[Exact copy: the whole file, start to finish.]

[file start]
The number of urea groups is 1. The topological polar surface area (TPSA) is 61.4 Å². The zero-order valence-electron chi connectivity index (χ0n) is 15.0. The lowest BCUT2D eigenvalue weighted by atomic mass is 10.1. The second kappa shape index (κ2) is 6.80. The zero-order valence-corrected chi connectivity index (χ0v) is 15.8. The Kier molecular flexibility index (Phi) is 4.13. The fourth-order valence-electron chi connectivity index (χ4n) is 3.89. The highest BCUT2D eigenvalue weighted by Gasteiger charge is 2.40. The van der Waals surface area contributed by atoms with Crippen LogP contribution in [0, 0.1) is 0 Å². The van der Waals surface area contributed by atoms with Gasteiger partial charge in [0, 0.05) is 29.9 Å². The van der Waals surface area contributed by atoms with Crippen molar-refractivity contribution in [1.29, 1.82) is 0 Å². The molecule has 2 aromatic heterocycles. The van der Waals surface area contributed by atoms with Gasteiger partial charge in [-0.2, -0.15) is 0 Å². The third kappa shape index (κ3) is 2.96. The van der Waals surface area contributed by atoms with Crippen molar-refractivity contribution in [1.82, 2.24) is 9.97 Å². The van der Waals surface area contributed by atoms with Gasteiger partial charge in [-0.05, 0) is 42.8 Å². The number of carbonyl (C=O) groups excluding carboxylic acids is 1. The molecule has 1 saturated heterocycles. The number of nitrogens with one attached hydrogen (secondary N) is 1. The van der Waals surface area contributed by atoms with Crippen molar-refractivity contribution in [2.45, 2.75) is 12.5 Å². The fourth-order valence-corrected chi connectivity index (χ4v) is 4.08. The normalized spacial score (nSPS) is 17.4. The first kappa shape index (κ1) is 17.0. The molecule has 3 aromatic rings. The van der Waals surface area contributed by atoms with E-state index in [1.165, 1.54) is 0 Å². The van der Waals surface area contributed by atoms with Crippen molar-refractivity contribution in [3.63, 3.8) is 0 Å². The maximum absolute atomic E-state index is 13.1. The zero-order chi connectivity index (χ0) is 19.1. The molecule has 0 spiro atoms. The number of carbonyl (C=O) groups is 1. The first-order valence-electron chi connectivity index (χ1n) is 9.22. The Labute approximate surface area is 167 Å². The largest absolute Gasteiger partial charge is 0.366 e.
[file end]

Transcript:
The number of urea groups is 1. The topological polar surface area (TPSA) is 61.4 Å². The zero-order valence-electron chi connectivity index (χ0n) is 15.0. The lowest BCUT2D eigenvalue weighted by atomic mass is 10.1. The second kappa shape index (κ2) is 6.80. The zero-order valence-corrected chi connectivity index (χ0v) is 15.8. The Kier molecular flexibility index (Phi) is 4.13. The fourth-order valence-electron chi connectivity index (χ4n) is 3.89. The highest BCUT2D eigenvalue weighted by Gasteiger charge is 2.40. The van der Waals surface area contributed by atoms with Crippen LogP contribution in [0, 0.1) is 0 Å². The van der Waals surface area contributed by atoms with Gasteiger partial charge in [0, 0.05) is 29.9 Å². The van der Waals surface area contributed by atoms with Crippen molar-refractivity contribution in [1.29, 1.82) is 0 Å². The molecule has 2 aromatic heterocycles. The van der Waals surface area contributed by atoms with Gasteiger partial charge in [-0.2, -0.15) is 0 Å². The third kappa shape index (κ3) is 2.96. The van der Waals surface area contributed by atoms with Crippen molar-refractivity contribution in [1.82, 2.24) is 9.97 Å². The van der Waals surface area contributed by atoms with Gasteiger partial charge in [-0.05, 0) is 42.8 Å². The number of carbonyl (C=O) groups excluding carboxylic acids is 1. The molecule has 1 saturated heterocycles. The number of nitrogens with one attached hydrogen (secondary N) is 1. The van der Waals surface area contributed by atoms with Crippen molar-refractivity contribution in [2.45, 2.75) is 12.5 Å². The fourth-order valence-corrected chi connectivity index (χ4v) is 4.08. The normalized spacial score (nSPS) is 17.4. The first kappa shape index (κ1) is 17.0. The molecule has 3 aromatic rings. The van der Waals surface area contributed by atoms with E-state index in [1.165, 1.54) is 0 Å². The van der Waals surface area contributed by atoms with Crippen molar-refractivity contribution in [3.63, 3.8) is 0 Å². The maximum absolute atomic E-state index is 13.1. The zero-order chi connectivity index (χ0) is 19.1. The molecule has 0 spiro atoms. The number of carbonyl (C=O) groups is 1. The first-order valence-electron chi connectivity index (χ1n) is 9.22. The Labute approximate surface area is 167 Å². The largest absolute Gasteiger partial charge is 0.366 e.